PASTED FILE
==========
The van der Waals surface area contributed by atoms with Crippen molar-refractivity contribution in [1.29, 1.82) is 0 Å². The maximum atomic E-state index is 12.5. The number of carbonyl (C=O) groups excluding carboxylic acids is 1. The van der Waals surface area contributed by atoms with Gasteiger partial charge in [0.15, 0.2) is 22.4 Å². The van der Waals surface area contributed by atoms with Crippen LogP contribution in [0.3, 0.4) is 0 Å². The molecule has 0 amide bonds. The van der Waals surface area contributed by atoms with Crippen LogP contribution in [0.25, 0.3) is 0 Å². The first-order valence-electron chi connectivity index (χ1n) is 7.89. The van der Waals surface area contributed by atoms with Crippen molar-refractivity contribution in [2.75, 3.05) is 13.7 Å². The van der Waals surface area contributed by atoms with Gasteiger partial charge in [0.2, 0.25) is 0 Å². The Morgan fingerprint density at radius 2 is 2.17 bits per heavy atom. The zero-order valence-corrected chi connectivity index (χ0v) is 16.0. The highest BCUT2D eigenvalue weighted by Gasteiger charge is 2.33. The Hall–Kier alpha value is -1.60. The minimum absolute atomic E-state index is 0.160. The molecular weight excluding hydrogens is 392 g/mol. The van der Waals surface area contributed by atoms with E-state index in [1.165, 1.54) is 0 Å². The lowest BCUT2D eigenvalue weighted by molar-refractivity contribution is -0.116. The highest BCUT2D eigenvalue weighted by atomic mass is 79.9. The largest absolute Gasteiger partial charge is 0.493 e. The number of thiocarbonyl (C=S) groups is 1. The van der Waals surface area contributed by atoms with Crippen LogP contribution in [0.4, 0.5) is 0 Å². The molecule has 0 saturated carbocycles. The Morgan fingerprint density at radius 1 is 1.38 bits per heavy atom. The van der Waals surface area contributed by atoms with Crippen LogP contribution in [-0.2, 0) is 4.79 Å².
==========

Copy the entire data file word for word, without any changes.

The van der Waals surface area contributed by atoms with Crippen molar-refractivity contribution in [1.29, 1.82) is 0 Å². The maximum atomic E-state index is 12.5. The number of carbonyl (C=O) groups excluding carboxylic acids is 1. The van der Waals surface area contributed by atoms with Gasteiger partial charge in [0.15, 0.2) is 22.4 Å². The van der Waals surface area contributed by atoms with Crippen LogP contribution in [0.3, 0.4) is 0 Å². The molecule has 0 amide bonds. The van der Waals surface area contributed by atoms with Crippen LogP contribution in [0.25, 0.3) is 0 Å². The first-order valence-electron chi connectivity index (χ1n) is 7.89. The van der Waals surface area contributed by atoms with Crippen molar-refractivity contribution in [2.75, 3.05) is 13.7 Å². The van der Waals surface area contributed by atoms with Gasteiger partial charge in [0.2, 0.25) is 0 Å². The Morgan fingerprint density at radius 2 is 2.17 bits per heavy atom. The zero-order valence-corrected chi connectivity index (χ0v) is 16.0. The highest BCUT2D eigenvalue weighted by Gasteiger charge is 2.33. The Hall–Kier alpha value is -1.60. The minimum absolute atomic E-state index is 0.160. The molecular weight excluding hydrogens is 392 g/mol. The van der Waals surface area contributed by atoms with E-state index in [1.165, 1.54) is 0 Å². The lowest BCUT2D eigenvalue weighted by molar-refractivity contribution is -0.116. The highest BCUT2D eigenvalue weighted by atomic mass is 79.9. The largest absolute Gasteiger partial charge is 0.493 e. The number of thiocarbonyl (C=S) groups is 1. The van der Waals surface area contributed by atoms with Crippen LogP contribution in [0.4, 0.5) is 0 Å². The molecule has 0 saturated carbocycles. The Morgan fingerprint density at radius 1 is 1.38 bits per heavy atom. The van der Waals surface area contributed by atoms with Crippen LogP contribution in [-0.2, 0) is 4.79 Å².